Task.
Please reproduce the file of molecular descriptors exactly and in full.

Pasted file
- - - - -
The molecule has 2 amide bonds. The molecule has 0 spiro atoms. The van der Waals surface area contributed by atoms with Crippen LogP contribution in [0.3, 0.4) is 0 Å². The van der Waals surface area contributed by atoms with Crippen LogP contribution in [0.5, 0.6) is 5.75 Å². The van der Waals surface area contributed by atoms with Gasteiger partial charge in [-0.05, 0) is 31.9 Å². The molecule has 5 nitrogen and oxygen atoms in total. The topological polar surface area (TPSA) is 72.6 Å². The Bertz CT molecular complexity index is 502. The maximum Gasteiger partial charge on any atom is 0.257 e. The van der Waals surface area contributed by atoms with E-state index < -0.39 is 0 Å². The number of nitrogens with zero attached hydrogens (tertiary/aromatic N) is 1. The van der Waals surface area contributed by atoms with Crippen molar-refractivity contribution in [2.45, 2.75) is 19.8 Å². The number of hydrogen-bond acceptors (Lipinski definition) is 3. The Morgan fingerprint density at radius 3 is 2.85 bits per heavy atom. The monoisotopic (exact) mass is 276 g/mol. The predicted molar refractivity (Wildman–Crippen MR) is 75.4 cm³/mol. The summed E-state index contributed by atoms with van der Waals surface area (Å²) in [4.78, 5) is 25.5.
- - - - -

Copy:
The molecule has 2 amide bonds. The molecule has 0 spiro atoms. The van der Waals surface area contributed by atoms with Crippen LogP contribution in [0.3, 0.4) is 0 Å². The van der Waals surface area contributed by atoms with Crippen LogP contribution in [0.5, 0.6) is 5.75 Å². The van der Waals surface area contributed by atoms with Gasteiger partial charge in [-0.05, 0) is 31.9 Å². The molecule has 5 nitrogen and oxygen atoms in total. The topological polar surface area (TPSA) is 72.6 Å². The Bertz CT molecular complexity index is 502. The maximum Gasteiger partial charge on any atom is 0.257 e. The van der Waals surface area contributed by atoms with E-state index < -0.39 is 0 Å². The number of nitrogens with zero attached hydrogens (tertiary/aromatic N) is 1. The van der Waals surface area contributed by atoms with Crippen molar-refractivity contribution in [2.45, 2.75) is 19.8 Å². The number of hydrogen-bond acceptors (Lipinski definition) is 3. The Morgan fingerprint density at radius 3 is 2.85 bits per heavy atom. The monoisotopic (exact) mass is 276 g/mol. The predicted molar refractivity (Wildman–Crippen MR) is 75.4 cm³/mol. The summed E-state index contributed by atoms with van der Waals surface area (Å²) in [4.78, 5) is 25.5.